GPs have an important role in managing this infection that can have life-threatening complications Professor Judith Breuer advises
Professor Judith Breuer advises
Chickenpox in the UK is for the most part a childhood infection. In the majority of children, chickenpox is an inconvenience without serious complications. Hospitalisation occurs in 0.1 per cent of children and one child in 50,000 develops serious complications, usually as a result of secondary bacterial infection, pneumonitis or encephalitis.
The situation in adults, however, is more serious. The hospitalisation rate is 10 times higher in healthy adults aged over 15 with primary chickenpox and hospitalisation increases to one in 30 cases aged over 65.
Smokers and pregnant women have a 10 per cent risk of severe complications and mortality is on average 20 times higher in adults compared with children.
The most common complication is life-threatening varicella zoster virus pneumonitis. Contrary to popular belief, the virus itself is directly responsible for the severity of disease and in most cases there is no bacterial superinfection.
Adults are also 10 times more likely to develop encephalitis.
Immunosuppressed adults which includes those taking oral steroids, patients with HIV, bone marrow and solid organ transplant recipients and anyone on chemotherapy or within six months are in an even worse position. Mortality can be as high as 30 per cent even if treatment is started. In this situation the overwhelming viral infection can lead to disseminated intravascular coagulation, hepatitis and multi-organ failure.
How common is adult varicella in the UK?
Some 95 per cent of adults who have grown up in the UK will have immunity to chickenpox. Most of us will have been exposed as school children, but the growing trend for pre-school children to attend nursery education means more and more outbreaks are occurring before children even start school.
The situation in warmer more tropical climates is different. Here chickenpox transmission occurs later in life. In St Lucia in the 1970s up to 60 per cent of adults aged 40 were found not to be immune to chickenpox1. Similar findings have been reported in Singapore, the whole Indian subcontinent and Sri Lanka2,3,4.
The reasons for these differences are not clear but it may reflect the higher ambient temperatures in these countries as well as social differences including lower rates of pre-school attendance, and less inclination to encourage mixing of infected children with their peers.
Interestingly, part of the last attitude may reflect the old precautions that were taken in these areas for smallpox for which chickenpox is the commonest differential diagnosis4.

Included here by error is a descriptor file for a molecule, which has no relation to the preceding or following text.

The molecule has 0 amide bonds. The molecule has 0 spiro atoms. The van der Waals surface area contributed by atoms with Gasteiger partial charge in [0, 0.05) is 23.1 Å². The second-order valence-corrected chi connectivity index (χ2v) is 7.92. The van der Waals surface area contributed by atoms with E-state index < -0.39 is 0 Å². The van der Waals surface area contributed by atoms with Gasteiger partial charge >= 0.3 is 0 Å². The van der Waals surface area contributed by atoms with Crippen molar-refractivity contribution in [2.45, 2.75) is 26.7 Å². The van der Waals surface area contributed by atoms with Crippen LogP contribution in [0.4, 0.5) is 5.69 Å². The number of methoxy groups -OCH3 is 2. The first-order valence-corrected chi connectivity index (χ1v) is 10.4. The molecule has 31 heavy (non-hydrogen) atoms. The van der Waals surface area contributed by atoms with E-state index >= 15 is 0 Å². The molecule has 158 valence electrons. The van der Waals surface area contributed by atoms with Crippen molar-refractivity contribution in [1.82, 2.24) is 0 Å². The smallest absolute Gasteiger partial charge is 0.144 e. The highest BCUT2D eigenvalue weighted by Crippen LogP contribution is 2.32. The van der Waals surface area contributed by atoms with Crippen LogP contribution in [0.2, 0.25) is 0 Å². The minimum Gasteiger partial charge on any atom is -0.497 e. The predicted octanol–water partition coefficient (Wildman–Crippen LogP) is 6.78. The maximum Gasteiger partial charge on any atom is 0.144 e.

Whatever the reasons, adult chickenpox is likely to occur twice as commonly in adults over the age of 20 who have grown up in Asia, the West Indies or the Far East than those who have spent all their life in temperate climates such as the UK5.
Chickenpox is not notifiable in England and Wales. However, data from Scotland, where a passive notification system operates, suggests the numbers of cases occurring in adults is around three in 5,000 per annum which represents 20-30 per cent of the tota · 6.
Data from the RCGP sentinel surveillance suggests the average GP will see a case of adult chickenpox every two-three years, but this figure may be higher in areas with high numbers of first-generation immigrants from tropical areas7. Interestingly, all the evidence suggests children born in the UK to immigrants from high-risk areas are at the same risk as the rest of the UK.
Adults who develop chickenpox commonly give a history of having caught the infection from their own children.
Can we treat chickenpox?
The virus is sensitive to the antiviral agent aciclovir and its analogues famciclovir and valaciclovir. Research has shown a reduction in viral shedding and accelerated rash healing in adults started within 24 hours of rash onset on aciclovir 800mg five times per day8.
The study was not powered to show an improvement in complication rates. Nor was there earlier improvement in symptoms if aciclovir was started later than 24 hours. However, small studies of varicella pneumonitis show a better outcome the earlier intravenous aciclovir is started9. Famciclovir 250mg tds and valaciclovir1g tds, although currently not licensed for chickenpox, are increasingly being used, and are generally held to be a safe alternative.
So whom should we treat? The big problem is predicting who will develop complications.
Immunocompromised patients, including those taking oral steroids, must be referred immediately, whenever they present, for treatment with intravenous aciclovir. Smokers and those with underlying lung disease such as asthma should also always be treated.
Aciclovir is not licensed in pregnancy. Nonetheless it has been extensively used in pregnant women without any teratogenic effects. Pregnant women who are at more than 20 weeks' gestation and present within 24 hours of onset of chickenpox should be treated10.
Some virologists would advise more caution, because of the theoretical risks, when a pregnant woman presents more than 24 hours after onset of rash or the pregnancy is less than 20 weeks gestation. But any sign that the chickenpox is progressive should override such caution.
What are the signs of progressive and potentially severe chickenpox?
Unfortunately there are no really good predictors, especially early on, of which adults will develop complications, other than low oxygen saturation. For this reason many of us adopt a safe approach and advise treatment with aciclovir for all adults who present within 24 hours.
Clinically, in those who present later than 24 hours, treatment is warranted in patients of an older age, with a high fever and a high density of lesions, but are otherwise heathy. Any signs or symptoms of lung involvement, continued cropping after five days, drowsiness or haemorrhage should prompt a rapid referral for treatment with intravenous aciclovir10. Patients with chickenpox should be cautioned against taking aspirin because of the risk of Reye's syndrome.